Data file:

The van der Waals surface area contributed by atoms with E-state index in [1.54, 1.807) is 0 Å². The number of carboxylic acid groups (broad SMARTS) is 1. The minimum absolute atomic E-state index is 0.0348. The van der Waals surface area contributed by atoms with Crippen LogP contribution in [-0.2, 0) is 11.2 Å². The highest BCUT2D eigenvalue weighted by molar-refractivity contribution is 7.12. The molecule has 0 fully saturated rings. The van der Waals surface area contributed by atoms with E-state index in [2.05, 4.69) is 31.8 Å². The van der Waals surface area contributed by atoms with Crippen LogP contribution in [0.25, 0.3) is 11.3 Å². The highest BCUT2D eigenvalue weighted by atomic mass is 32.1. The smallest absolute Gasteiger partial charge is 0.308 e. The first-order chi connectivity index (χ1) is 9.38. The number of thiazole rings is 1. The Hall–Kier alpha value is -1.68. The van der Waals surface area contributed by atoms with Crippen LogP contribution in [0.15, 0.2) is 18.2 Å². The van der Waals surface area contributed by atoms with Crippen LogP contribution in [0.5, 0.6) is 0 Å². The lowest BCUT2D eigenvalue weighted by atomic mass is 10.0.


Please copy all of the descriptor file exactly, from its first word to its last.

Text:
The van der Waals surface area contributed by atoms with E-state index in [1.54, 1.807) is 0 Å². The number of carboxylic acid groups (broad SMARTS) is 1. The minimum absolute atomic E-state index is 0.0348. The van der Waals surface area contributed by atoms with Crippen LogP contribution in [-0.2, 0) is 11.2 Å². The highest BCUT2D eigenvalue weighted by molar-refractivity contribution is 7.12. The molecule has 0 fully saturated rings. The van der Waals surface area contributed by atoms with E-state index in [2.05, 4.69) is 31.8 Å². The van der Waals surface area contributed by atoms with Crippen LogP contribution in [0.25, 0.3) is 11.3 Å². The highest BCUT2D eigenvalue weighted by atomic mass is 32.1. The smallest absolute Gasteiger partial charge is 0.308 e. The first-order chi connectivity index (χ1) is 9.38. The number of thiazole rings is 1. The Hall–Kier alpha value is -1.68. The van der Waals surface area contributed by atoms with Crippen LogP contribution in [0.15, 0.2) is 18.2 Å². The van der Waals surface area contributed by atoms with Crippen LogP contribution in [0.5, 0.6) is 0 Å². The lowest BCUT2D eigenvalue weighted by atomic mass is 10.0.